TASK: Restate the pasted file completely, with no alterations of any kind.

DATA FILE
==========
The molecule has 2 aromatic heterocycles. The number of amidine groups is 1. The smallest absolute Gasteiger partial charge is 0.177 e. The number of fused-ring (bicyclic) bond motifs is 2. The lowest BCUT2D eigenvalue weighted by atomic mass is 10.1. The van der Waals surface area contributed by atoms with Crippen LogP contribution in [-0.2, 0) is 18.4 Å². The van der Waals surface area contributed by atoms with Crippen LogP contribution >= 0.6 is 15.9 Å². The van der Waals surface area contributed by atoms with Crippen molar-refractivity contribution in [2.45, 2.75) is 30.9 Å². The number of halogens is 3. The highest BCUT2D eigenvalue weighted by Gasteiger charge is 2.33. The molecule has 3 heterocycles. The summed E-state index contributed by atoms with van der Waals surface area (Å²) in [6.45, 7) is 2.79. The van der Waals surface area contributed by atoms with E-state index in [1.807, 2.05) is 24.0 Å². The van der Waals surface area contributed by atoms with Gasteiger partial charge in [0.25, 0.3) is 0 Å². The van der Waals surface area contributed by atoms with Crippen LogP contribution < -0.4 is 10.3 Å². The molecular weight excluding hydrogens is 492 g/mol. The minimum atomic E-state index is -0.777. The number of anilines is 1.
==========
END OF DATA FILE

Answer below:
The molecule has 2 aromatic heterocycles. The number of amidine groups is 1. The smallest absolute Gasteiger partial charge is 0.177 e. The number of fused-ring (bicyclic) bond motifs is 2. The lowest BCUT2D eigenvalue weighted by atomic mass is 10.1. The van der Waals surface area contributed by atoms with Crippen LogP contribution in [-0.2, 0) is 18.4 Å². The van der Waals surface area contributed by atoms with Crippen LogP contribution >= 0.6 is 15.9 Å². The van der Waals surface area contributed by atoms with Crippen molar-refractivity contribution in [2.45, 2.75) is 30.9 Å². The number of halogens is 3. The highest BCUT2D eigenvalue weighted by Gasteiger charge is 2.33. The molecule has 3 heterocycles. The summed E-state index contributed by atoms with van der Waals surface area (Å²) in [6.45, 7) is 2.79. The van der Waals surface area contributed by atoms with E-state index in [1.807, 2.05) is 24.0 Å². The van der Waals surface area contributed by atoms with Gasteiger partial charge in [0.25, 0.3) is 0 Å². The van der Waals surface area contributed by atoms with Crippen LogP contribution < -0.4 is 10.3 Å². The molecular weight excluding hydrogens is 492 g/mol. The minimum atomic E-state index is -0.777. The number of anilines is 1.